• Migrate Custom Attributes for vMotion  – The option Migrate Custom Attributes is added to the Extended Options selections for vMotion migrations. 
  • Additional Disk Formats for Virtual Machines – For Bulk, vMotion, and RAV migration types, HCX now supports these additional disk formats: Thick Provisioned Eager Zeroed, Thick Provisioned Lazy Zeroed. 
  • Force Power-off for In-Progress Bulk Migrations – HCX now includes the option to Force Power-off in-progress Bulk migrations, including the later stages of migration.

Network Extension Enhancements

  • In-Service Upgrade – The Network Extension appliance is a critical component of many HCX deployments, not only during migration but also after migration in a hybrid environment. In-Service upgrade is available for Network Extension upgrade or redeploy operations, and helps to minimize service downtime and disruptions to on-going L2 traffic. See In-Service Upgrade for Network Extension Appliances
  • Note: This feature is currently available for Early Adoption (EA). The In-Service mode works to minimize traffic disruptions from the Network Extension upgrade or redeploy operation to only a few seconds or less. The actual time it takes to return to forwarding traffic depends on the overall deployment environment.
  • Network Extension Details – HCX provides connection statistics for each extended network associated with a specific Network Extension appliance. Statistics include bytes and packets received and transferred, bit rate and packet rate, and attached virtual machine MAC addresses for each extended network. See Viewing Network Extension Details.

Service Mesh configuration Enhancements

HCX Traffic Type Selection in Network Profile – When setting up HCX Network Profiles, administrators can tag networks for a suggested HCX traffic type: Management, HCX Uplink, vSphere Replication, vMotion, or Sentinel Guest Network. These selections then appear in the Compute Profile wizard as suggestions of which networks to use in the configuration. See Creating a Network Profile.

Usability Enhancements

  • HCX now supports scheduling of migrations in DRAFT state directly from the Migration Management interface.
  • All widgets in the HCX Dashboard can be maximized to fit the browser window.
  • The topology diagram shown in the Compute Profile now reflects when a folder is selected as the HCX Deployment Resource.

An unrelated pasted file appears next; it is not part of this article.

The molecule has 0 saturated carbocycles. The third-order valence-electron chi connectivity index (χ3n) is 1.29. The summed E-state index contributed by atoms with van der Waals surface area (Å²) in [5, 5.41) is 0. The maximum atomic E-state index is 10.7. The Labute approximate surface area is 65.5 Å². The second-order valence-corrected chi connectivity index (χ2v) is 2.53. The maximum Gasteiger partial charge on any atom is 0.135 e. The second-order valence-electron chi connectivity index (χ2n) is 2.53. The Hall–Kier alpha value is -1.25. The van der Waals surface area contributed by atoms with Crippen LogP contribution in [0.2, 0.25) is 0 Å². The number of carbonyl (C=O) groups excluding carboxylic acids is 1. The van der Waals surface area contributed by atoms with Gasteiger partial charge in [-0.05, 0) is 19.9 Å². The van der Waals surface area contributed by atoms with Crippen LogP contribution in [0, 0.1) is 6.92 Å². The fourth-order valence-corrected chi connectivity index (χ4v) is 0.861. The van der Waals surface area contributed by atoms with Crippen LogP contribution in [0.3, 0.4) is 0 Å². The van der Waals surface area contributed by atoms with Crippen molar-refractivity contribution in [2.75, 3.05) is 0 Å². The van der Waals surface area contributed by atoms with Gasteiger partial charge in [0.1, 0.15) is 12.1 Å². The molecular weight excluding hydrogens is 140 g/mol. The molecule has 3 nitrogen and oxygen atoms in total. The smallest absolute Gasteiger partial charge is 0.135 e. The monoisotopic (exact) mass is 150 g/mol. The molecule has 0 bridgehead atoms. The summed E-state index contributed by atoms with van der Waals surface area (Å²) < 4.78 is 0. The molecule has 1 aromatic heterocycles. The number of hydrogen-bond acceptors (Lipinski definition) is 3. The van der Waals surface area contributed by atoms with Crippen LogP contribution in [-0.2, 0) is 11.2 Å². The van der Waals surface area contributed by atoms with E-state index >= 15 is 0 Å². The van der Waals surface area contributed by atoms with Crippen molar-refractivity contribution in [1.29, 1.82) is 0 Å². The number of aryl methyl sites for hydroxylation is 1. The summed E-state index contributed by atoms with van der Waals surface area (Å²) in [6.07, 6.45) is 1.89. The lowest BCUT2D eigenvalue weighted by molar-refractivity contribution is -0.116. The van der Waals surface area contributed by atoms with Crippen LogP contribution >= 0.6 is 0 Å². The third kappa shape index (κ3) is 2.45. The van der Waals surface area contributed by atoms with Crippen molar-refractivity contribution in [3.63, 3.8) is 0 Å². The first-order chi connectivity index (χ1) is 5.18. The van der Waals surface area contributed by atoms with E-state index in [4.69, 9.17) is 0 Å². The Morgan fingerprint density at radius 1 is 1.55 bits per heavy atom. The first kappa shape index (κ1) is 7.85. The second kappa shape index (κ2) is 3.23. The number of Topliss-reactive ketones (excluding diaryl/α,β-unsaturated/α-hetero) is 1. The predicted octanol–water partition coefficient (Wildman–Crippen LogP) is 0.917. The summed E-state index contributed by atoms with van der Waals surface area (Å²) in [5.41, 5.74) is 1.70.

• In the Create/Edit Network Profile wizard, the IP Pool/Range entries are visually grouped for readability. 

Upgrading from 3.5.3 to 4.0

The process is straightforward. You just have to go to the HCX console and check the System Updates.

Click the Version on the list of available version to start updating. This will begin by updating the HCX Manager.

Once you have upgraded the HCX Manager, the HCX Network Extension appliances and Interconnect Appliances have to be upgraded.

For that we have to switch to the Service Mesh and Select Appliances Tab. On the right columns ‘Available Version’ you will see the latest build number available : 4.0.0-17562724 with a small flag NEW!

Now you just have to select the appliances (don’t select WAN Optimization as it will updated differently) and click UPDATE APPLIANCE.

I selected the Interconnect (IX) and choose UPDATE APPLIANCE

A confirmation window with a warning message that is recapping the process is displayed. Just select the Force Update appliance and Click UPDATE button.

A message confirming the launch of the upgrade is displayed.

This message is confirming the process starts and also that the remote appliances will be upgrade as well

After a few seconds, the process starts updating the appliance and you can see the successive tasks and operations in the vCenter Recent Tasks.

First of all it will deploy the new appliance from the OVF

Just after you will see that the appliance is reconfigured.

Step 2 is reconfiguring the appliance

Next the system will finish the update job and power on the newly deployed appliance.

The Tasks tab of the Service Mesh in HCX Console is also detailing in real time all the required steps followed by system to upgrade the appliance.

This window is showing the Network extension tasks

A the end of the operation, you can confirm that all tasks completed successfully if they have a green arrow on the left.

The final result for the IX appliance (Interconnect) with all successful steps

A confirmation that the process is finished successfully will also appear in the console.

You can confirm the process has been successful by reading the Upgrade complete message

Keep in mind that when you want to Start updating your appliance, it also upgrade the remote peer sites (could be a Cloud target like VMC on AWS or AVS or a target vCenter environment like VCF).

All my Appliances are now upgraded and tunnels shows as Up in the console.

Now that I have finalised the upgrades it’s time to evaluate the cool new features. I invite you to discover it in my next post!